Goal of guilty plea in balloon boy case: Mom won't be deported
Richard Heene will plead guilty to the most serious charges in the balloon boy hoax to ensure that there is no chance his wife, Mayumi, will be deported to Japan, the family's lawyer says.
Richard and Mayumi Heene, the parents of the boy falsely reported to have floated away in a homemade balloon last month, will plead guilty in a deal to ensure Mayumi, a Japanese citizen, averts the possibility of deportation that any felony conviction could bring, according to news reports Thursday.
Mr. Heene will plead guilty to the more serious felony charge of attempting to influence a public servant, the Associated Press reports, while his wife, Mayumi, will plead guilty to false reporting to authorities, a misdemeanor.
Prosecutors have reportedly agreed to allow the Heene couple to serve probation sentences.
The balloon boy tale began Oct. 16, when the Heene parents called authorities in an apparent panic about their six-year-old son. They said he had floated away in a helium balloon that had been tethered down in their Fort Collins, Colo., backyard. The ensuing spectacle transfixed much of America, as TV channels switched to live footage of the silver balloon rushing through the air, and police cars following on the ground below.
The drama continued after the balloon landed in a field 50 miles away – with no boy inside. Police and firefighters then began a massive search to find the boy, Falcon, who emerged a few hours later from the attic of his garage.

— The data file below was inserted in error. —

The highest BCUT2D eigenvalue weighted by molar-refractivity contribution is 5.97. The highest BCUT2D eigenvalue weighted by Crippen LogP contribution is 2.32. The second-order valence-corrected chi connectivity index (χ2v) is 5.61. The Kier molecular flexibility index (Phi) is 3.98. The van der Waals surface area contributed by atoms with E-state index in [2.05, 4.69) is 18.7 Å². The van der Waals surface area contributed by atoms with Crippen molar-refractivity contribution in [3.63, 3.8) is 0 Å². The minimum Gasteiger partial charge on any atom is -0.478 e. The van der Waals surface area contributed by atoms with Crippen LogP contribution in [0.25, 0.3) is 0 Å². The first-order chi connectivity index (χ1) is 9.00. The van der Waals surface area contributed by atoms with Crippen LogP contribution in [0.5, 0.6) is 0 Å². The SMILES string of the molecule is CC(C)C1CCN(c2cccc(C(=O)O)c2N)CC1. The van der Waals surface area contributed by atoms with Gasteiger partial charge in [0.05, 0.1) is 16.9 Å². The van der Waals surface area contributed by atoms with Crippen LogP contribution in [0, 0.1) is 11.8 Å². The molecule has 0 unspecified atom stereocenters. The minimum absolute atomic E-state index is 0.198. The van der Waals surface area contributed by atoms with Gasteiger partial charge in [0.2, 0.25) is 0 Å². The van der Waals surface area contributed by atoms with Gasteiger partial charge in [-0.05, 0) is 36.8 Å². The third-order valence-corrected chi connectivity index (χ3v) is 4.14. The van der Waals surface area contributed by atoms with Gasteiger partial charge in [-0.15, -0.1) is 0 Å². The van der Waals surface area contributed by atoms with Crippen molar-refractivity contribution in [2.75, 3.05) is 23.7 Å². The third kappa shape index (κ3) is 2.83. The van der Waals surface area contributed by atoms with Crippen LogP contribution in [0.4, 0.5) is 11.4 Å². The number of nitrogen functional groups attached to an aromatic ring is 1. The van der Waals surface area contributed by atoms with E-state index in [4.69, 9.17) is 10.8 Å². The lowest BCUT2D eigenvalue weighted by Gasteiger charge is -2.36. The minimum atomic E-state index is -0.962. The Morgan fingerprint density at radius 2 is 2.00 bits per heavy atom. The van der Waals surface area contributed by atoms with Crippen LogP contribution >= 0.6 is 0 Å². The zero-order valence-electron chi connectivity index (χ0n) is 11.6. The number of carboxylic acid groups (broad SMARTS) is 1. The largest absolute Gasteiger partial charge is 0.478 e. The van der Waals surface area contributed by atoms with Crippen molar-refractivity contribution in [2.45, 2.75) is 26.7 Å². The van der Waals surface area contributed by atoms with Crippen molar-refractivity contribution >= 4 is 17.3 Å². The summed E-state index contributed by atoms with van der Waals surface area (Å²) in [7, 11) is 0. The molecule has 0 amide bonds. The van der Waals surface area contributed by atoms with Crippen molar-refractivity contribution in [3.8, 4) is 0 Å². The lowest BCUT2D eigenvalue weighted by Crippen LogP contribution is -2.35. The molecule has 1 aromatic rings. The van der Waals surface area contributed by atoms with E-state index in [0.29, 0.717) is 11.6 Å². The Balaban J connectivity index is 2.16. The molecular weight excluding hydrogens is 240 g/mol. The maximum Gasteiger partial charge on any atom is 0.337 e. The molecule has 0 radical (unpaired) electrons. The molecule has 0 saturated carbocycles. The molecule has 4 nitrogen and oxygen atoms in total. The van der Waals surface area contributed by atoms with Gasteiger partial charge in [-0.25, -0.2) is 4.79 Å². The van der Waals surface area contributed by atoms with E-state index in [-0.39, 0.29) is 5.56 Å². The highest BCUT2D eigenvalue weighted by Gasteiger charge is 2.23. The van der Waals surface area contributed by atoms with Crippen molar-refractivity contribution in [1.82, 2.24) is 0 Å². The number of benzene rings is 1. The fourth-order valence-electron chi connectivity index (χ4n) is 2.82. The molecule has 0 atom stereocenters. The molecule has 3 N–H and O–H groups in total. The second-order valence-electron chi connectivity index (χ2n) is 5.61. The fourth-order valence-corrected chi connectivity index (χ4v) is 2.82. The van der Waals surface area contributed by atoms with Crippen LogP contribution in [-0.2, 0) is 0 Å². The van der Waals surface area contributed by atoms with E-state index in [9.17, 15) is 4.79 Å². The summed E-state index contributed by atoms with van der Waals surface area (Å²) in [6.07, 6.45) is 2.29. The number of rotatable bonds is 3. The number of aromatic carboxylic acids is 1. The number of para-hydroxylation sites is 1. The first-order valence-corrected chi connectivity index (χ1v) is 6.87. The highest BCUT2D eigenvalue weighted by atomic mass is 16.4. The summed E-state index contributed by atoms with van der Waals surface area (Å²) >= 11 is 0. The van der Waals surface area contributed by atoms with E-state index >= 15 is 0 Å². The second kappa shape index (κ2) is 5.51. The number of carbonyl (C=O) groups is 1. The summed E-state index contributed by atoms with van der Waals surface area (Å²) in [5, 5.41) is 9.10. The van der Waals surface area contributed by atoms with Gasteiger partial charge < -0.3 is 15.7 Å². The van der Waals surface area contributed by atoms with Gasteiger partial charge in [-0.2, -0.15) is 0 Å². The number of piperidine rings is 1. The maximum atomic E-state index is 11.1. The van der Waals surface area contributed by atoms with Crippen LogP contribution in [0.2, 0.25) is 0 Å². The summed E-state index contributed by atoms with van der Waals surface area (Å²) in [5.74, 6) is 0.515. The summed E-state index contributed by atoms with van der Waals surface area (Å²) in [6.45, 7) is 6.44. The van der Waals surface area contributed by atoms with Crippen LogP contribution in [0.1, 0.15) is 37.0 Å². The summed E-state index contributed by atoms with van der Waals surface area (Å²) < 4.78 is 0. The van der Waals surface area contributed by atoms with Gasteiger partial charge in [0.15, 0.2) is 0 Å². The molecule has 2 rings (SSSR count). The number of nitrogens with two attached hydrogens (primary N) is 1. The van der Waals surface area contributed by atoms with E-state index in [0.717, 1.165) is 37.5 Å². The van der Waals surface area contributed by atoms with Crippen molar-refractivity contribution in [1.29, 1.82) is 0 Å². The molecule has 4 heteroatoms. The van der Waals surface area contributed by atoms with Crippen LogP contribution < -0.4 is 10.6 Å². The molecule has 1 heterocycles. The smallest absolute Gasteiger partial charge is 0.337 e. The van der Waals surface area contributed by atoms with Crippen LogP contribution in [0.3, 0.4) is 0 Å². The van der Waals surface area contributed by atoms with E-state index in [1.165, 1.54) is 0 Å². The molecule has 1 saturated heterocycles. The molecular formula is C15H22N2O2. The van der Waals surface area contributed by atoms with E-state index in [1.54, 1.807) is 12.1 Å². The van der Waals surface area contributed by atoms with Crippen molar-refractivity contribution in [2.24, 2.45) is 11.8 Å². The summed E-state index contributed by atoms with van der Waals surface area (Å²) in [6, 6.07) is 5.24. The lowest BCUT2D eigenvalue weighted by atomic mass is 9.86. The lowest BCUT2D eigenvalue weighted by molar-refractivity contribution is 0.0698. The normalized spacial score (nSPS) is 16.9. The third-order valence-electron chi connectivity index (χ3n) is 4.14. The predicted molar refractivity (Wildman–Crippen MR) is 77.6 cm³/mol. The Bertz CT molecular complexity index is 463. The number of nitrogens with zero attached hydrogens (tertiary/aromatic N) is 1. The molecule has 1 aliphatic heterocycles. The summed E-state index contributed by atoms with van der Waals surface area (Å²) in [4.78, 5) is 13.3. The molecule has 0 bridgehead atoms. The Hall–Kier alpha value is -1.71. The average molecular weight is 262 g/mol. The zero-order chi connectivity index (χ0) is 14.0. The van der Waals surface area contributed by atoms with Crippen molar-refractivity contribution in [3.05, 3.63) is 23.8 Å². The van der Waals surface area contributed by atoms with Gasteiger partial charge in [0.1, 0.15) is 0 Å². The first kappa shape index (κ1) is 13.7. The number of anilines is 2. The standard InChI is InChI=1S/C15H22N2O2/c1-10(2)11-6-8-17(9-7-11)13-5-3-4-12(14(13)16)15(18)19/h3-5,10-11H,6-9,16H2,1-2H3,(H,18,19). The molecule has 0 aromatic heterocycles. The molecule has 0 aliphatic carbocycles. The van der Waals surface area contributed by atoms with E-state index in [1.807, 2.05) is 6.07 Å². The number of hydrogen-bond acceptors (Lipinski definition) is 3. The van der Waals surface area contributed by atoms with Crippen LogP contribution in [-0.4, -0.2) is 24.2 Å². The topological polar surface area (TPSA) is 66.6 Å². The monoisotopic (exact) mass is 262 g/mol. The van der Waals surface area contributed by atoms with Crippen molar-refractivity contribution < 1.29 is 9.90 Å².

Relief soon turned into suspicion. At first, Falcon had said he hid to avoid being reprimanded for letting the balloon loose. That explanation punctured in a family appearance on "Larry King Live" that same night. On the show, when Falcon was asked whether he had heard his parents calling for him, the boy looked at the father and blurted, "You guys said we did this for the show."
Local police then questioned the family again and announced that the whole story had been a hoax perpetrated by the parents to get publicity in the hopes of landing their own reality TV show.
The Heene family had earlier appeared on ABC's reality show "Wife Swap," and Richard Heene, a storm chaser, was said to have wanted a show of his own called "The Science Detectives" or "The Psyience Detectives." (After the incident, Lifetime Television channel decided to yank from its fall schedule the rerun episode of "Wife Swap" featuring the Heenes.)
"It was done with the hope of marketing themselves for a reality TV show in the future," Larimer County Sheriff Jim Alderden said. The most serious charges the sheriff recommended would have carried a maximum sentence of six years imprisonment.
It was Mrs. Heene who admitted the incident was a hoax, according to reports.
"Unfortunately, the prosecutors insisted upon a package deal where Richard would have to fall on his sword and take a felony plea despite the fact that he made no incriminating statements to law enforcement, and Mayumi's statements could not be used against him," Lane said Thursday to AP.
Without a deal, Richard could have gone to trial and been acquitted but Mayumi might have ended up being deported, Lane said. "That was not an acceptable risk, thus these pleas."
Heene's lawyer criticized the sheriff for violating privacy laws by disclosing at his press conference that child welfare workers were involved in the investigation. But news reports Tuesday said that Boulder County's district attorney had decided no criminal charges are warranted against the sheriff.
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